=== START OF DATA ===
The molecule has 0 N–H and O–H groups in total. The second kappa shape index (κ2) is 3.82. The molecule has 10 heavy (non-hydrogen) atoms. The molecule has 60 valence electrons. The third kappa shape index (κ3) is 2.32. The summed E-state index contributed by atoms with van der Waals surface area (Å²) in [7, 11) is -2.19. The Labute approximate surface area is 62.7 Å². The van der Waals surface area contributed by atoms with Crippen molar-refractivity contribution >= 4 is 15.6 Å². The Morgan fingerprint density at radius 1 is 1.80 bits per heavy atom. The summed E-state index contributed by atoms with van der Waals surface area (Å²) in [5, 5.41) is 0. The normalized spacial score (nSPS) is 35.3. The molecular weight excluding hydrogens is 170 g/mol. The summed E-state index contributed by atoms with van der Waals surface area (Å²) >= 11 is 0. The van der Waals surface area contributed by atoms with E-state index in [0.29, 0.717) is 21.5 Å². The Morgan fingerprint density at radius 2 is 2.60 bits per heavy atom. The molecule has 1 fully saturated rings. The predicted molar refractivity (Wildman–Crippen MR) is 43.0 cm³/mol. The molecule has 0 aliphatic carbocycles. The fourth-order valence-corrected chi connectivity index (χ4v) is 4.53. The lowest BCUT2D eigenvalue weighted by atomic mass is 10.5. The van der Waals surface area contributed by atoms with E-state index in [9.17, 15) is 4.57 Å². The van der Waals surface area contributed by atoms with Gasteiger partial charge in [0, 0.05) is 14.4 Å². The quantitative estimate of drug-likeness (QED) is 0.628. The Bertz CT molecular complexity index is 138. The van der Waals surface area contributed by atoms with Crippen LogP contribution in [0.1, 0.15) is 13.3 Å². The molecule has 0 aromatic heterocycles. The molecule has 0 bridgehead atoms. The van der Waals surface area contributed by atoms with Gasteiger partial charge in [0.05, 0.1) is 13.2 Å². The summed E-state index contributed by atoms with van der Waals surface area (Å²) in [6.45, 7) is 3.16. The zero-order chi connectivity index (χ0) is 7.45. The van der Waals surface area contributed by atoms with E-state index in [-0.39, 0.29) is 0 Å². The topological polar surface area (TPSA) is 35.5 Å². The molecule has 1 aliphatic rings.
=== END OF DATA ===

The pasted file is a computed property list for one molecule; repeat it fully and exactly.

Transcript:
The molecule has 0 N–H and O–H groups in total. The second kappa shape index (κ2) is 3.82. The molecule has 10 heavy (non-hydrogen) atoms. The molecule has 60 valence electrons. The third kappa shape index (κ3) is 2.32. The summed E-state index contributed by atoms with van der Waals surface area (Å²) in [7, 11) is -2.19. The Labute approximate surface area is 62.7 Å². The van der Waals surface area contributed by atoms with Crippen molar-refractivity contribution >= 4 is 15.6 Å². The Morgan fingerprint density at radius 1 is 1.80 bits per heavy atom. The summed E-state index contributed by atoms with van der Waals surface area (Å²) in [5, 5.41) is 0. The normalized spacial score (nSPS) is 35.3. The molecular weight excluding hydrogens is 170 g/mol. The summed E-state index contributed by atoms with van der Waals surface area (Å²) >= 11 is 0. The van der Waals surface area contributed by atoms with E-state index in [0.29, 0.717) is 21.5 Å². The Morgan fingerprint density at radius 2 is 2.60 bits per heavy atom. The molecule has 1 fully saturated rings. The predicted molar refractivity (Wildman–Crippen MR) is 43.0 cm³/mol. The molecule has 0 aliphatic carbocycles. The fourth-order valence-corrected chi connectivity index (χ4v) is 4.53. The lowest BCUT2D eigenvalue weighted by atomic mass is 10.5. The van der Waals surface area contributed by atoms with E-state index in [9.17, 15) is 4.57 Å². The van der Waals surface area contributed by atoms with Gasteiger partial charge in [0, 0.05) is 14.4 Å². The quantitative estimate of drug-likeness (QED) is 0.628. The Bertz CT molecular complexity index is 138. The van der Waals surface area contributed by atoms with Crippen LogP contribution in [0.1, 0.15) is 13.3 Å². The molecule has 0 aromatic heterocycles. The molecule has 0 bridgehead atoms. The van der Waals surface area contributed by atoms with Gasteiger partial charge in [0.05, 0.1) is 13.2 Å². The summed E-state index contributed by atoms with van der Waals surface area (Å²) in [6.45, 7) is 3.16. The zero-order chi connectivity index (χ0) is 7.45. The van der Waals surface area contributed by atoms with E-state index in [-0.39, 0.29) is 0 Å². The topological polar surface area (TPSA) is 35.5 Å². The molecule has 1 aliphatic rings.